I recommend that you re-think your scheduling. Several bad experiences have led me to promise myself that I will never, ever schedule an elective medical procedure for a Friday, or even Thursday. I had my GB out on a Thursday, and I started developing some unanticipated problems at home on Friday afternoon (unable to swallow ANYTHING -- food, water, pain pills). Starting on Friday afternoon, the only response you can generally get out of the medical system is, "if you can't tough it out, go to the ER." If I had developed issues of that sort during the normal work week, I'm sure the response would have been better and I could have avoided some extra pain and anxiety.
posted by Corvid at 3:10 PM on July 12, 2013 [2 favorites]

I was admitted to hospital for laparoscopic gallbladder removal and ended up having the full open operation with a 10-inch incision. That is a risk that your surgeon should explain. I don't think it's common but I'm proof that it does happen. In my case it was because my anatomy around the area was unusual (i had two cystic ducts where most people have one) and they needed to open up the area in order to be sure they were cutting the right duct.

The surgeons didn't know about this in advance so the first I knew of it was when I came round from the anaesthetic. I was in hospital for five days and was unable to work for about 10 weeks afterwards, and that was a fairly straightforward recovery.
posted by altolinguistic at 7:20 AM on July 13, 2013

Regardless of the type of surgery, though, I'd suggest you take the painkillers on an appropriate schedule - it's best to keep on top of the pain, and it helps with healing to spend as little time as possible in pain, or so my surgeon told me.
posted by altolinguistic at 7:23 AM on July 13, 2013

I had mine out at the end of June after weeks of debilitating gallstone attacks that sent me to the ER several times in one week for the pain, vomiting, dehydration and so on. It's pretty easy, as surgery goes.

I had a bit of a freak out about the shape of the table too, as mephron did. It didn't help that the anaesthelogist couldn't find a vein and had to poke around a bit while I was strapped down. Definitely had a death row vibe to it. Make chit chat or whatever makes you feel comfortable at this point. There was another nasty moment as the anesthesia started flowing through the IV and mask where I felt a buzzing sort of pressure in the pit of my stomach and chest -- like I couldn't breath. I remember trying to warn them, but all I could manage was a grunt and a twitch of my fingers. Another thing to know -- the OR is freezing cold. Even with heated blankets it was very uncomfortable.

Waking up in the recovery room was OK. I felt like I couldn't breathe well, because of the discomfort from breathing in too deeply. They gave me some sort of mask with a vapour in it that helped. I wasn't really having issues with oxygen, so I guess it was more psychological. In any rate, it passed fairly quickly. I was on my way home about an hour after regaining consciousness -- they will want to know that you can urinate before they will send you home.

I was given Tylenol 3 with codeine for the pain but I found that I needed it only sparingly. Recovery was easy enough, but as others have noted you will just want to sleep and sleep and sleep. Movement of any kind is tough if it involves your abs -- sitting up or down required some help or at least something to hold on to. You will probably not have a bowel movement for a few days, especially if you are taking the pain pills. Eat very light at first and avoid fat as much as possible. Don't strain yourself by lifting anything.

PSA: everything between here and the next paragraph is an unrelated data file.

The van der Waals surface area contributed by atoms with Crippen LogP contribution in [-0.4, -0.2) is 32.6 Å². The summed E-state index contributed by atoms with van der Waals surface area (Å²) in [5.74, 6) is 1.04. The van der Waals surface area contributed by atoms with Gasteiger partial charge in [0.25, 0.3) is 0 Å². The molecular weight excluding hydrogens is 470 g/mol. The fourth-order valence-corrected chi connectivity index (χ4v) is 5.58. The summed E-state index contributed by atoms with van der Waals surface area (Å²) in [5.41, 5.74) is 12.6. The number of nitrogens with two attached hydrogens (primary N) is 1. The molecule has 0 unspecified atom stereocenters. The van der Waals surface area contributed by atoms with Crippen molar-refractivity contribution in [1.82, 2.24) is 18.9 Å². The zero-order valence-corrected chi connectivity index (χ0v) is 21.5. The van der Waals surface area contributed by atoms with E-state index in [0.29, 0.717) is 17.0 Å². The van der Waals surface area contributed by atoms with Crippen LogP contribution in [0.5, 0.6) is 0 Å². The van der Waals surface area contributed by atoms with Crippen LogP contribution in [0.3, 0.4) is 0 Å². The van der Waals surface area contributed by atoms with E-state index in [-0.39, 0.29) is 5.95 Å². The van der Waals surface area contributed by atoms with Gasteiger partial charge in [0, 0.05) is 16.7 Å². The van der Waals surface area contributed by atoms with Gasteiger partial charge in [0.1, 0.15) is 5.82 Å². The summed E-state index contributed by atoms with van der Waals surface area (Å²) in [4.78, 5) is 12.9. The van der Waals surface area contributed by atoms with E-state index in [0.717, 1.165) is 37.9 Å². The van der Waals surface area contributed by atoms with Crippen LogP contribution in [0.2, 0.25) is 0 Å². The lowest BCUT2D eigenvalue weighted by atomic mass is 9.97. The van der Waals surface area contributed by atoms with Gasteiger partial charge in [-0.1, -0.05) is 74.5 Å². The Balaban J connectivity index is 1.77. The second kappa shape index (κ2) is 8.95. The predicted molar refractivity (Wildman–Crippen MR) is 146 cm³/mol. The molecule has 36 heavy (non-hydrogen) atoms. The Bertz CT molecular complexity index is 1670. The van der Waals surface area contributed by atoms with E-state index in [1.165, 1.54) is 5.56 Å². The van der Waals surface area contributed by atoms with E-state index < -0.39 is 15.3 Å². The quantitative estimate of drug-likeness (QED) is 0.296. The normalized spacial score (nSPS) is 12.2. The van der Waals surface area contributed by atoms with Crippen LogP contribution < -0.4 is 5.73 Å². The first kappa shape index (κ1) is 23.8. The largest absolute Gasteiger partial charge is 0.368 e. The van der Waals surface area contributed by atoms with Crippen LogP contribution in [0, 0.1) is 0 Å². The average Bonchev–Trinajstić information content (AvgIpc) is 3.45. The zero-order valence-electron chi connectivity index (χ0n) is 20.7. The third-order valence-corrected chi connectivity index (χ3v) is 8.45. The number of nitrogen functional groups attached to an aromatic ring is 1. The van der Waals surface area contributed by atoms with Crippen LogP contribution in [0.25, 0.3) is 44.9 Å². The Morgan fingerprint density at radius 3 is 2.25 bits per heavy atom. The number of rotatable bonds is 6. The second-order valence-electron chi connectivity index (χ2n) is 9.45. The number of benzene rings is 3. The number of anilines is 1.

It was actually sort of nice to have an excuse to stay in bed and be spoiled by my family! Just don't overdo it even once you feel better. My family doctor wrote me a note for two weeks off work and I would agree that's a reasonable amount of time. Luckily I was on summer vacation anyway, but I would've needed two weeks at least before going to work.

I haven't noticed too many issues with food post-surgery. I'm trying to keep it light and healthy. Heck, I've lost 15lbs since the gallstone attack so how's that for a silver lining? Good luck and don't worry -- you'll be fine.
posted by The Hyacinth Girl at 9:28 AM on July 13, 2013

They suggested I take a week off work, and with my surgery on a Friday, I took the next week off. My going back coincided with running out of pain pills, so my first two days back were pretty uncomfortable, but about day three a friend said "your color's back!"

It was two full weeks before I could comfortably walk a couple of miles, and I still felt best with an arm kind of wrapped around my middle to minimize jolting and jiggling.

I also had a lot of trouble bending and stuff for a solid week, and getting shoes and socks on was tough for at least a couple of weeks.

It's so great to not worry about my eating so much, and not feel that awful attack coming on. So glad it's done. Absolutely no complications.
posted by Occula at 3:04 PM on July 13, 2013

I just had mine out yesterday. Day surgery. Had a patient friend to sit with me before and after, another friend to drive me home.

I was given Rx for strong tylenols and for Oxycontin. I've been sticking to the tylenols. Yes, it hurts a bit, but hey, people were making holes in me less than 24 hours ago, it's natural for it to hurt a bit.

At least the damn gall bladder is gone, and the intermittent nagging pain from that is history. That is a huge bonus, and the pain I feel now is only going to improve till it's gone. Yay!

The one thing I had not foreseen was throat pain from the breathing tube. A friend brought me some lemon granita right now and it's so soothing. I had prepared by buying a lot of cartons of light organic soups, but hadn't thought about wanting something cold. So I recommend also having sherbet or granita handy for afterward.
posted by zadcat at 9:56 AM on August 16, 2013